The Latest Outrage From DC: $7 Pints of Beer

Before I get into the substance of today's post, a brief program note. In a little less than two weeks, I'll be headed off to Europe for nearly a month, visiting something on the order of two dozen breweries. As a consequence, I'm not doing any of the normal blogging about Oregon and Portland I'd like. Brewpublic just celebrated three years with a typical Angelonian bacchanalia, breweries are busy releasing new seasonals, and events stack like cord wood in the ol' Google calendar. I apologize for this breach and assure you that I'll be back on track with the Holiday Ale Fest--which starts the day after I return.


I'm not totally sure what to make of Tammy Tuck's 3700 word inquiry into a simple question at the Washington (DC) City Paper. She describes the joy of buying beer for $4-5 a pint in San Francisco (also typical for Oregon and Washington) and then describes what it's like in the District:
Yet, in Washington, where drinkers can now sample D.C.-brewed beers for the first time in 50 years, even the local brews aren’t particularly cheap. DC Brau Public Ale costs $6 on draft at The Big Hunt. At Tonic in Mt. Pleasant, the price is $7. The local brewery’s second effort, DC Brau Corruption, runs $6.50 on draft at both Meridian Pint and ChurchKey. All this for a brew that doesn’t even have to cross the District line!
The subject of the piece is captured in the slug: "Why is craft beer so expensive in Washington?" What follows is a strange journey through an alternate craft brewing world where Tuck's informants lead her to passages like this:
One of the biggest factors in how much you pay for locally made beer is the scale of production. Each of the District’s breweries is technically operating at a “nano” level, meaning the amount of beer they make is minute, even compared to others defined as microbreweries.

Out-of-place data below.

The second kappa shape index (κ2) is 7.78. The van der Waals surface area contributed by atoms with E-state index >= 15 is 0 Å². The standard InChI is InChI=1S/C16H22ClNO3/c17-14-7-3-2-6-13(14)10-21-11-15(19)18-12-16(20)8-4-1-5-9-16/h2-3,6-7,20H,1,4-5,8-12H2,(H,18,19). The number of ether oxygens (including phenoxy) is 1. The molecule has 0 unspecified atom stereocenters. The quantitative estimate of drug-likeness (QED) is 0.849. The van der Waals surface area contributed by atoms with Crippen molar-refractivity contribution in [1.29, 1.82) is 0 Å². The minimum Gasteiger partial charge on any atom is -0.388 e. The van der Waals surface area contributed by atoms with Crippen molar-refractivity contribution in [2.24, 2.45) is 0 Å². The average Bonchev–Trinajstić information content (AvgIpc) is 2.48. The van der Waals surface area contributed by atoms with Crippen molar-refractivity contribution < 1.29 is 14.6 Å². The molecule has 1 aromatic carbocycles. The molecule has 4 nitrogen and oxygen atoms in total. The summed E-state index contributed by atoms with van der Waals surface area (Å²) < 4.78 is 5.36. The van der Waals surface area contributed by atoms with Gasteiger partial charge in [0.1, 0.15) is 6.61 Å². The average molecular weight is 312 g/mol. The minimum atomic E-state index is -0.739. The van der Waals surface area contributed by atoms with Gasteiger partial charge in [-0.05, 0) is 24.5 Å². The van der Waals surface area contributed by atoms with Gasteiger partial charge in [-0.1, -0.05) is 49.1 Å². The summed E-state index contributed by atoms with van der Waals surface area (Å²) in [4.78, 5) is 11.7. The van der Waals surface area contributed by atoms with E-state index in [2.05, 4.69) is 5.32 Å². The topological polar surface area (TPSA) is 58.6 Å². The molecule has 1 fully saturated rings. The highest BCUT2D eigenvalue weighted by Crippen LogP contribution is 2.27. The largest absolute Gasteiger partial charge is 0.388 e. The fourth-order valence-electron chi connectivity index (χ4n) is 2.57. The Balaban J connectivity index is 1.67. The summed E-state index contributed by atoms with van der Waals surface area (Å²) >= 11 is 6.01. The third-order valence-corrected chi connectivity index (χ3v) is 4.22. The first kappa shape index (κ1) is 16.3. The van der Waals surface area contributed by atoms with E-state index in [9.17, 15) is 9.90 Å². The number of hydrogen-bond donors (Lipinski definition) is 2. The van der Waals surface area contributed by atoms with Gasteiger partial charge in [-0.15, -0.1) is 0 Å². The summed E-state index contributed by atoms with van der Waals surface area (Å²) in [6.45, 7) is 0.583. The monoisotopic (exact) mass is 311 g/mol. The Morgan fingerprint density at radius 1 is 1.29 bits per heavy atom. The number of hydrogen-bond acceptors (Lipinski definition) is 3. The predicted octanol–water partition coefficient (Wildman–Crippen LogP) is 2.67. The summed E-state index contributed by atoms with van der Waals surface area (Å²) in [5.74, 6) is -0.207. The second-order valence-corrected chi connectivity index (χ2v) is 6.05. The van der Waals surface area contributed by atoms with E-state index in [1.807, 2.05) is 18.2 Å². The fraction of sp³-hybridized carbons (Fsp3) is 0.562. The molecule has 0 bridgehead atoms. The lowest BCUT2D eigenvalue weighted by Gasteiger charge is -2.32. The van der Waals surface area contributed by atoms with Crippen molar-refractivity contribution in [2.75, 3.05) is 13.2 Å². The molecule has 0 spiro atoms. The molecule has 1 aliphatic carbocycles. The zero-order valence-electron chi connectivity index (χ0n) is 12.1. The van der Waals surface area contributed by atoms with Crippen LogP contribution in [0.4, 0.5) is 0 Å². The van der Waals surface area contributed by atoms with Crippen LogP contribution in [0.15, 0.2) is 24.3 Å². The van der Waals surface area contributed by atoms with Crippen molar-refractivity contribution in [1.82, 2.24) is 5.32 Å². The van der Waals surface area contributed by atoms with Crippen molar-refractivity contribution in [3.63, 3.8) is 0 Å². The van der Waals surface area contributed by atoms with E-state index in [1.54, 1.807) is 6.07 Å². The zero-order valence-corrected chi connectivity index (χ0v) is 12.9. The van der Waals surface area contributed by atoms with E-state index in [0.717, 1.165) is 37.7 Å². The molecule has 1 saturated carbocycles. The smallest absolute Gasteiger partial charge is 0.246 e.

“We have a 15-barrel system while a much larger brewery like Flying Dog makes 50-barrel batches,” DC Brau’s Brandon Skall says. “We have to brew three times to accomplish what they do in one brew.”

Chocolate City’s seven-barrel system is even smaller, producing just 30 or 40 kegs a week. “As small as we are, we can’t afford to drop the prices of our kegs right now,” Irizarry says. “If our volume were to grow significantly, if we were to jump up to 100-barrel fermenters, I could more easily guarantee that the price will come down.”

(Good reporting can sometimes result in bad information. It's preposterous to call a 15-barrel brewhouse a "nano," as anyone passingly familiar with craft brewing knows, or to suggest that such a system is so inefficient as to cause prices to spike 50%. But that's what the local brewers apparently told Tuck. The article includes a series of similarly bogus justifications for customer-gouging.) Ultimately, she arrives here:
It’s outrageous to have to pay more per pint than suds-sippers in super-pricey San Francisco. No matter what the excuse—the kegs are too damn heavy, the rent is too damn high—there’s no justification for the significant price discrepancy between such comparably expensive and sophisticated cities.
A magnum opus on beer pricing, and we come up with no real explanation. My guess is this: craft beer is in its novel, exotic phase in DC and there isn't a huge amount of competition. As a consequence, the small group of consumers who are supporting the local breweries are willing to shell out a huge premium on a price of beer. If the market were healthier, bigger, and more competitive, those prices would drop like a stone.

Take, for example, Portland, Oregon's. Thanks to the work of Bill Night, we have excellent data over the past two years to see how prices have changed. Every three months, Bill assembles the Portland Beer Price Index to see how prices have changed for various packages of beer. He began in the fall of 2009, giving us two full years of data. In that first tabulation, Bill found that the average price of a pint of beer in Portland was $4.27. In last month's report, the price was up to $4.33. Two years, 1.4% increase--that's stability. The reason, of course, is that if a pub hits you up for five bucks a pint, you're going to consider very carefully the prospect of wandering two blocks to the next pub, where a pint's $4.25. No doubt every pub would love to make seven bucks a pint, but you would be out of business in a month if you tried.

At a certain point, the DC market will mature to the point where there's enough supply that pubs will compete on price. Pints will dip to five, five and a half bucks. DC is an expensive city where a lot of people have expense accounts, so probably it's never going to get as cheap as it is on the West Coast. In other words, it's basic market dynamics. The solution, as with all things, is to make and drink more beer.